Shaban Nkutu: Uganda’s solid achiever
Posted Tuesday, August 28 2012 at 13:00
Profile. In a two-part series, we bring you the life and contributions of Shaban Kirunda Nkutu to Uganda’s infrastructure and health sector, 39 years after his death.
When the Milton Obote-led regime passed decrees advocating nationalisation in 1970, several private businesses became partially or fully owned by the government.
This move saw the expansion of and growth of those businesses and as well as the sprouting up of others.
Steering the establishment of several such parastatals and infrastructure was Shaban Kirunda Nkutu. Nkutu disappeared and died at the violent hands of Idi Amin in 1973 with one of the most outstanding personal records of public service and national development in the history of Ugandan Ccabinet ministers.
As Minister of Health (1966-67), he oversaw the construction of 21 regional referral hospitals and the establishment of a free, quality, national healthcare system.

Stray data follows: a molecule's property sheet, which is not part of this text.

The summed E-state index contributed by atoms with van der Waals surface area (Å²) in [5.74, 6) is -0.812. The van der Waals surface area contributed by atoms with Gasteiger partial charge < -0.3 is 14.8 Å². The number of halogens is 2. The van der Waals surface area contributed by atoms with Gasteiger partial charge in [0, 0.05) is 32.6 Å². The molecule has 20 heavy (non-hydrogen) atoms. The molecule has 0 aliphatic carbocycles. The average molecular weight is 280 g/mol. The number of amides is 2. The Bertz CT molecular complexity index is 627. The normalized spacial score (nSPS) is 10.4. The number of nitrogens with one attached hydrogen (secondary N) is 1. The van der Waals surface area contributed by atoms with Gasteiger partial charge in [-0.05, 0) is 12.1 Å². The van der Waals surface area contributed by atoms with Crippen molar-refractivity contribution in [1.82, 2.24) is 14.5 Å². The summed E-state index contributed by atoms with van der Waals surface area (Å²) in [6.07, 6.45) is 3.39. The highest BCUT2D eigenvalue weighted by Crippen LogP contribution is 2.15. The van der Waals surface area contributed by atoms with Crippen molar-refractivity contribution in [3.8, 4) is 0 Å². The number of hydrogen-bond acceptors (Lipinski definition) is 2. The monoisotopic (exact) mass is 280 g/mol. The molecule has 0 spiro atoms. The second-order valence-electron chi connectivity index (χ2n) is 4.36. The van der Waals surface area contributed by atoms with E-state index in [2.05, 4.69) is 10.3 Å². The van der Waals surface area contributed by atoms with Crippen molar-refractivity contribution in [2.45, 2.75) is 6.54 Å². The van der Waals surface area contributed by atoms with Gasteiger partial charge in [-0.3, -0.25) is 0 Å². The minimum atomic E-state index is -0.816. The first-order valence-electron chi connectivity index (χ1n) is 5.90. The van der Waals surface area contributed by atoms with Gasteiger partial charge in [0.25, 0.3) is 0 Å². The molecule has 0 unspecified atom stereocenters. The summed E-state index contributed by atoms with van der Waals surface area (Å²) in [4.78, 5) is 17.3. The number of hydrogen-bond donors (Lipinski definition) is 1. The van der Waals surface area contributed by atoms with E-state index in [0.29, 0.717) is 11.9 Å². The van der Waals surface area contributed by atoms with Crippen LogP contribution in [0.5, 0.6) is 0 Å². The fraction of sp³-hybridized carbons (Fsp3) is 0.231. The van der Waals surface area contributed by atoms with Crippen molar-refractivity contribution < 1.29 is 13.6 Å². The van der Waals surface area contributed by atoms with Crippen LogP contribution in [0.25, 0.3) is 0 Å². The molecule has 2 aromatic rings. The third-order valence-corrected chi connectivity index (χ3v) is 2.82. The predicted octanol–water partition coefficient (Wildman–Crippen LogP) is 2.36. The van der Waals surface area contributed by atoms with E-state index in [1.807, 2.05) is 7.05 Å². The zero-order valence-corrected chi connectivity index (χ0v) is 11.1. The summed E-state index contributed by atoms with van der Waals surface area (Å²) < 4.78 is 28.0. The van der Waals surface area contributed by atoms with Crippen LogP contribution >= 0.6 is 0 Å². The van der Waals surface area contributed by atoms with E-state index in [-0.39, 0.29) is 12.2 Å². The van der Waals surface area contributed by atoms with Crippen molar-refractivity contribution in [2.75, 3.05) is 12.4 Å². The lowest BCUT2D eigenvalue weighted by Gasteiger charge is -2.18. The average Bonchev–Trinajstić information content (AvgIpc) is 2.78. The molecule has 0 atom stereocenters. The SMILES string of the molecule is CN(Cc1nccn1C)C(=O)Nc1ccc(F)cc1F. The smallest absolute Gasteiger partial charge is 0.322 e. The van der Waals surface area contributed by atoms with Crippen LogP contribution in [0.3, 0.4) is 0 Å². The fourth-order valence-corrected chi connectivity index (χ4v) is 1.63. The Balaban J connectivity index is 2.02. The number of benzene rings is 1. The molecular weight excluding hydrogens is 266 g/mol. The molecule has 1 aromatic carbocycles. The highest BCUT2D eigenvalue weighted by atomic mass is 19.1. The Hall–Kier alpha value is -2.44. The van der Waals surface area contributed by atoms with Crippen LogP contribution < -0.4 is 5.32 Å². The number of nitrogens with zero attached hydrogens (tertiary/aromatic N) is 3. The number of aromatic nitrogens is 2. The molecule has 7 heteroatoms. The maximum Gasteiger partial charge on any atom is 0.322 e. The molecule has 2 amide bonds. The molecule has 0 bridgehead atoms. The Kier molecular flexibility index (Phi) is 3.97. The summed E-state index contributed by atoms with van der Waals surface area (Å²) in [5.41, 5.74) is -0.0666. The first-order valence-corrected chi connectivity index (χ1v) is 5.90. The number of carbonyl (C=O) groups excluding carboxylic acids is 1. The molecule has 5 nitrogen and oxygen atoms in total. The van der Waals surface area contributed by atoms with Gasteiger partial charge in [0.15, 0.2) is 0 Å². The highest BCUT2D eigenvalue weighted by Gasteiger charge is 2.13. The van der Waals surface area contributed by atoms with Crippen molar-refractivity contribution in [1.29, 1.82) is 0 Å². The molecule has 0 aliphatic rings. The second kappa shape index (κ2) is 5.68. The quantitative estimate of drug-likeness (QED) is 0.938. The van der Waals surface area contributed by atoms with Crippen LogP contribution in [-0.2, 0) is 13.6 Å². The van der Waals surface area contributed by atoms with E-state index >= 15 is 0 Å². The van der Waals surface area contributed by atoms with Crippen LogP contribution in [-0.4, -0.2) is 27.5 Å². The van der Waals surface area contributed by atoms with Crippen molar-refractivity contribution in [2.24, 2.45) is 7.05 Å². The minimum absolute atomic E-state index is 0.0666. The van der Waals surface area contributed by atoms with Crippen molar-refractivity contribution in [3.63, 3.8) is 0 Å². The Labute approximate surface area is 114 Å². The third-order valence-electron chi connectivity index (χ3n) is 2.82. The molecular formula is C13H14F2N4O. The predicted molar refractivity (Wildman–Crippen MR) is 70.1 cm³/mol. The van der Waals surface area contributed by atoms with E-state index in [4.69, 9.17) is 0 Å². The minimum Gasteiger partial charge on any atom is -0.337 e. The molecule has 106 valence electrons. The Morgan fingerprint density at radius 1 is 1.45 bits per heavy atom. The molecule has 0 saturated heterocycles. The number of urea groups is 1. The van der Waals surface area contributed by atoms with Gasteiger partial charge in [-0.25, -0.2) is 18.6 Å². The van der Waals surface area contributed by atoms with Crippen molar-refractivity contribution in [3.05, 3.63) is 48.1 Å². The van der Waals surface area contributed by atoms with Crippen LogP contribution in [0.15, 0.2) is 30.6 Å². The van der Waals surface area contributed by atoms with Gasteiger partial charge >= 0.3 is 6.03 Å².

Prior to this period, Uganda’s referral hospitals were limited to Mulago and the Grade B hospital at Entebbe.
As Minister of Works, Housing, Transport and Communications, he laid the foundation for Uganda’s post-independence infrastructure, transport and communications networks.
Nkutu, who inherited a murram national road system, was the father of Uganda’s national tarmac road network, the national landline telephone and postal services system and the [then] new Entebbe International Airport.
He also oversaw the construction of regional airfields, quality bus and rail transport services and the national housing and construction Corporation, which built Crested Towers, Serena Hotel and the International Conference Centre as well as housing estates across the country, including the Bugolobi and Bukoto Housing estates in Kampala.
He also oversaw the establishment of East African Airlines and the ports and ferries on Uganda’s lake shore, at Port Bell and Jinja, in addition to the Kalangala and Lake Kyoga ferries.